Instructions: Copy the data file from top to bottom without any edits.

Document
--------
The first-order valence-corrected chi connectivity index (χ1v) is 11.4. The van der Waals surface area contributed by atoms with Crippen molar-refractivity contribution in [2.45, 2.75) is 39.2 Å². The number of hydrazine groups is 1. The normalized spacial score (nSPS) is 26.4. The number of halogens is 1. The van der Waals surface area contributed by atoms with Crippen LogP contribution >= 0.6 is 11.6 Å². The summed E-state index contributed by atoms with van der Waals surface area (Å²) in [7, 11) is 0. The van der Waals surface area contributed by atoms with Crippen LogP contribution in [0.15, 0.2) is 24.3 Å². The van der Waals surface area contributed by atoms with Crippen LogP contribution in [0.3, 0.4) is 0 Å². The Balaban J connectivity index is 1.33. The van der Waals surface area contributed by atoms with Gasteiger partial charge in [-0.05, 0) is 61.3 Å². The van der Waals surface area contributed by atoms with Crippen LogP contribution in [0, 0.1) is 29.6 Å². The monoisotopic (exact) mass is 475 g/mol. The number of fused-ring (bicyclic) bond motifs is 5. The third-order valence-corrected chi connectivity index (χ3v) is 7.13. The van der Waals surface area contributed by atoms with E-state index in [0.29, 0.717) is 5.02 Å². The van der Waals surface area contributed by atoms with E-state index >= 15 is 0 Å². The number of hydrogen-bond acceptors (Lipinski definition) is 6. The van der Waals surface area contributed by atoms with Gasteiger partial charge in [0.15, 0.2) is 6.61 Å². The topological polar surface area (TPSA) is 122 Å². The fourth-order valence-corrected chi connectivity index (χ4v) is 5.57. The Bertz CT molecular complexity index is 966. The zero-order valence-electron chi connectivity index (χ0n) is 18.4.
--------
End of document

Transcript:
The first-order valence-corrected chi connectivity index (χ1v) is 11.4. The van der Waals surface area contributed by atoms with Crippen molar-refractivity contribution in [2.45, 2.75) is 39.2 Å². The number of hydrazine groups is 1. The normalized spacial score (nSPS) is 26.4. The number of halogens is 1. The van der Waals surface area contributed by atoms with Crippen LogP contribution >= 0.6 is 11.6 Å². The summed E-state index contributed by atoms with van der Waals surface area (Å²) in [7, 11) is 0. The van der Waals surface area contributed by atoms with Crippen LogP contribution in [0.15, 0.2) is 24.3 Å². The van der Waals surface area contributed by atoms with Crippen LogP contribution in [0.3, 0.4) is 0 Å². The Balaban J connectivity index is 1.33. The van der Waals surface area contributed by atoms with Gasteiger partial charge in [-0.05, 0) is 61.3 Å². The van der Waals surface area contributed by atoms with Crippen LogP contribution in [0, 0.1) is 29.6 Å². The monoisotopic (exact) mass is 475 g/mol. The number of fused-ring (bicyclic) bond motifs is 5. The third-order valence-corrected chi connectivity index (χ3v) is 7.13. The van der Waals surface area contributed by atoms with E-state index in [0.29, 0.717) is 5.02 Å². The van der Waals surface area contributed by atoms with E-state index >= 15 is 0 Å². The number of hydrogen-bond acceptors (Lipinski definition) is 6. The van der Waals surface area contributed by atoms with Gasteiger partial charge in [0.15, 0.2) is 6.61 Å². The topological polar surface area (TPSA) is 122 Å². The fourth-order valence-corrected chi connectivity index (χ4v) is 5.57. The Bertz CT molecular complexity index is 966. The zero-order valence-electron chi connectivity index (χ0n) is 18.4.